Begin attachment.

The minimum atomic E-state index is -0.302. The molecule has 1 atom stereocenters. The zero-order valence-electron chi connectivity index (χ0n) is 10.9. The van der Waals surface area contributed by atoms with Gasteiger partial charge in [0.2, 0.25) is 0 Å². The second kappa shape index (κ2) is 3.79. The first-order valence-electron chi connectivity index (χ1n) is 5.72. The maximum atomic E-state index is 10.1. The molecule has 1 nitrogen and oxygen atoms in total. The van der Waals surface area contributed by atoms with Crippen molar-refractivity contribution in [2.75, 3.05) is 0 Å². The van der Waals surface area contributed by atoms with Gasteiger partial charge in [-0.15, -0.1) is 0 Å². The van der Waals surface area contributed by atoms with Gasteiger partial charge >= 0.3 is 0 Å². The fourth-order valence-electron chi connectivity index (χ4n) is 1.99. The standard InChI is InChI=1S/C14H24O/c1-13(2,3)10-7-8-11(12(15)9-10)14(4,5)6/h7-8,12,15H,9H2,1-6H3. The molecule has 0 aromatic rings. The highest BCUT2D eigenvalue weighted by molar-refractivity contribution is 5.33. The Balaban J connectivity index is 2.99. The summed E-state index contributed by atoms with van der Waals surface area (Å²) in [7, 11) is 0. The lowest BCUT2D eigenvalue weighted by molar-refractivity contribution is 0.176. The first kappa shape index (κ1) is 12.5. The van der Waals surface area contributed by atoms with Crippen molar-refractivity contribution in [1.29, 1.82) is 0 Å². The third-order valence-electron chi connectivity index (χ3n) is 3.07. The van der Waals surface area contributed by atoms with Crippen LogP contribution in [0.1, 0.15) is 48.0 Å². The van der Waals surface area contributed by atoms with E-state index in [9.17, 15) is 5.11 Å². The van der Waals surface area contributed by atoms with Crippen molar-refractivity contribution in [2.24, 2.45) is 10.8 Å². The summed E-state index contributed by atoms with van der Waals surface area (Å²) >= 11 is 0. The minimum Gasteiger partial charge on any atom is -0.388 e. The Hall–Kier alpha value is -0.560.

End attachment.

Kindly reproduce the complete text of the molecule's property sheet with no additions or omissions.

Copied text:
The minimum atomic E-state index is -0.302. The molecule has 1 atom stereocenters. The zero-order valence-electron chi connectivity index (χ0n) is 10.9. The van der Waals surface area contributed by atoms with Gasteiger partial charge in [0.2, 0.25) is 0 Å². The second kappa shape index (κ2) is 3.79. The first-order valence-electron chi connectivity index (χ1n) is 5.72. The maximum atomic E-state index is 10.1. The molecule has 1 nitrogen and oxygen atoms in total. The van der Waals surface area contributed by atoms with Crippen molar-refractivity contribution in [2.75, 3.05) is 0 Å². The van der Waals surface area contributed by atoms with Gasteiger partial charge in [-0.15, -0.1) is 0 Å². The van der Waals surface area contributed by atoms with Gasteiger partial charge >= 0.3 is 0 Å². The fourth-order valence-electron chi connectivity index (χ4n) is 1.99. The standard InChI is InChI=1S/C14H24O/c1-13(2,3)10-7-8-11(12(15)9-10)14(4,5)6/h7-8,12,15H,9H2,1-6H3. The molecule has 0 aromatic rings. The highest BCUT2D eigenvalue weighted by molar-refractivity contribution is 5.33. The Balaban J connectivity index is 2.99. The summed E-state index contributed by atoms with van der Waals surface area (Å²) in [7, 11) is 0. The lowest BCUT2D eigenvalue weighted by molar-refractivity contribution is 0.176. The first kappa shape index (κ1) is 12.5. The van der Waals surface area contributed by atoms with Crippen molar-refractivity contribution in [1.29, 1.82) is 0 Å². The third-order valence-electron chi connectivity index (χ3n) is 3.07. The van der Waals surface area contributed by atoms with Crippen LogP contribution in [0.1, 0.15) is 48.0 Å². The van der Waals surface area contributed by atoms with E-state index in [9.17, 15) is 5.11 Å². The van der Waals surface area contributed by atoms with Crippen molar-refractivity contribution in [2.24, 2.45) is 10.8 Å². The summed E-state index contributed by atoms with van der Waals surface area (Å²) >= 11 is 0. The minimum Gasteiger partial charge on any atom is -0.388 e. The Hall–Kier alpha value is -0.560.